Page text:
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"It is my duty as a Pararescueman to save life and aid the injured. I will be prepared at all times to perform my assigned duties quickly and efficiently, placing these duties before personal desires and comforts. These things I do that others may live."


Vol-9704 November 1, 1997







We were all saddened to hear of CMSgt. (Retired) Chuck Walther's passing away. Chuck was the consummate PJ and my friend for over 40 years. More on that in the rest of this edition. Also information on the return of the crew of "Jolly 67" is included. Jim Watson suggested that we get this newsletter out in timely manner to pass on the information to you.

The Association membership is growing and we have almost 900 names on our mailing list (not all have paid their dues). The gratifying aspect of all this is the number of young PJs that are joining the Association. For you older guys, you can be proud of those following in your footsteps. This organization will not survive without the interest of the current PJs.

The Association board of directors will be having a teleconference board meeting on November 29, 1997. If you have an item that you would like the Board to discuss, send it to the association address, call me, or send me an email. I am traveling quite a bit, so leave me a message and I'll get back to you. Again, I have to pass on my sincere thanks to Jim Watson for doing most of the Association work while I am on the road.


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CMSgt Charles T. (Chuck) Walther passed away Friday night, September 26, 1997, at 10:30 PM. After several months of battle and much pain with cancer he went PCS to the team of decades. My last personal contact this week he asked me to tell all of the PJs that he appreciated their love and concern.. ~ K.O. Kelly ~


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I am writing on behalf of the Jolly Green Association to express to you and your members our sympathy on the occasion of Chuck Walther’s untimely death. To all of us who worked with him over the years, Chuck was a pillar of strength and a model of integrity. He was the consummate pararescueman and military professional, a good soldier and a good friend. He will be sorely missed. Please convey our sympathy to the Pararescue Association. Please also tell them that at our 1997 reunion we will award a special $2,000.00 scholarship in Chuck’s name.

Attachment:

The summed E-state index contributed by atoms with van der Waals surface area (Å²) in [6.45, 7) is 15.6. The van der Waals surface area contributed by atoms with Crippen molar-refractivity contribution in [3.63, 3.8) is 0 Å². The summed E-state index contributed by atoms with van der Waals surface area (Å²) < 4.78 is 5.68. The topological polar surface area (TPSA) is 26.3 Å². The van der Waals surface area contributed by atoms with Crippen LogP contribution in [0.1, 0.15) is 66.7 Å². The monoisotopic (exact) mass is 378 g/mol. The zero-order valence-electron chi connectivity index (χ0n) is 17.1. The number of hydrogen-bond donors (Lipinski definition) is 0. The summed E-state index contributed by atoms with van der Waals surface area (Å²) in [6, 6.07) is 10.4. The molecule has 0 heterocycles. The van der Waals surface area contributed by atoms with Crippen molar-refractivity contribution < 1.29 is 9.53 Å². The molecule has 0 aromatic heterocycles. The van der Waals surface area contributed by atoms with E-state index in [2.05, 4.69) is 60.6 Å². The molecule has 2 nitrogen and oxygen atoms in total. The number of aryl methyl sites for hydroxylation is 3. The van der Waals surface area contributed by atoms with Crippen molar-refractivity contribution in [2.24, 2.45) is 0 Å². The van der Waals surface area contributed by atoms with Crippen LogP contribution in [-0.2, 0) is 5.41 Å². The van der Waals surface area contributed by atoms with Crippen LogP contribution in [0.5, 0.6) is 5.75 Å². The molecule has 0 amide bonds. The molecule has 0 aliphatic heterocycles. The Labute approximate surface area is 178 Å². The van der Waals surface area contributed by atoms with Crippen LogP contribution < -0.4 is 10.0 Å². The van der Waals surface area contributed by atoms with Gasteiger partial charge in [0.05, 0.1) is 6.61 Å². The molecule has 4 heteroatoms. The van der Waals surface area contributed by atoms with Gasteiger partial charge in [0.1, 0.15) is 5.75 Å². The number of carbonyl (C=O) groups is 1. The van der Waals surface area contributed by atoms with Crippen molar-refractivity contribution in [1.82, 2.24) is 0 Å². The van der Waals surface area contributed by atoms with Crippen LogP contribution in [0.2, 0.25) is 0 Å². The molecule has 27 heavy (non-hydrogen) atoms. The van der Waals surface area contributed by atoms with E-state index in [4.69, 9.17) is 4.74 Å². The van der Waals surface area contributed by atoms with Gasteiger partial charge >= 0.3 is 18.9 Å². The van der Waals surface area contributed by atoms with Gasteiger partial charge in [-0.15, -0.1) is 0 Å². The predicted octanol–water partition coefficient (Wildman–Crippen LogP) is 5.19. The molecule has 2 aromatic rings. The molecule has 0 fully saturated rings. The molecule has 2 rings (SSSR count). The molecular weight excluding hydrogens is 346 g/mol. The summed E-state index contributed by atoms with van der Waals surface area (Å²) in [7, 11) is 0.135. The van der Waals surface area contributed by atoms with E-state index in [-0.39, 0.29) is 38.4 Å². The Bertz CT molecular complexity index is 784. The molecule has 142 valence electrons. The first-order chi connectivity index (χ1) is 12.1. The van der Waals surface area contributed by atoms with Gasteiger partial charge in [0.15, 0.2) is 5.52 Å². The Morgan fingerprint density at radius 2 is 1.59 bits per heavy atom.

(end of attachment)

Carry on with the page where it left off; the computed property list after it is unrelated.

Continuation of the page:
Signed, John F. Guilmartin, Jr., President, Jolly Green Association.


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Friday afternoon everyone met at The Lodge to pay special tribute to CMSGT (Ret) Chuck Walther. Per his request, there was no memorial service, so a celebration of his life and military career was planned by Joe Vigare and Joe Fernandez. It was a time of reflecting and sharing memories. We will always remember Chuck’s passion for his families (private and pararescue), his animals, his rum ‘n diet coke, the races and poker. A friendship bottle of wine was uncorked by John Beaty and everyone took a sip in a toast to our fallen warrior. Chuck’s various caps/hats surrounded his photo, obituary and the flag of his country, throughout the weekend. He has gone to the drop zone in the sky, but CMS (Ret) Charles T. Walther will never be forgotten. We shall always remember his contribution to Pararescue. So long, old friend.

(Editor’s note: The entire mini-reunion article will run in our next regular scheduled newsletter.)


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CMSGT Charles T. Walther

I will leave it to others to recount Chuck’s military achievements and heroic acts which there were many, after all " PARARESCUE" Chuck’s chosen career field is a unit where uncommon valor is common. Chuck was a man of considerable ability to care for himself and others, yet he found himself in a battle with cancer he could not win. While it is true he is gone from this life he remains in the hearts of those who loved him. I like to remember him as a husband, a father, a comrade in arms and my friend. Shortly before Chuck passed away I visited him in the hospital and the attending physician asked me, "Do you know Sgt Walther very well?" I replied, "We were joined at the shoulder for thirty years." I like to believe that Chuck and I were both comfortable with that.

~ Ted (Hawkeye) Hawkins ~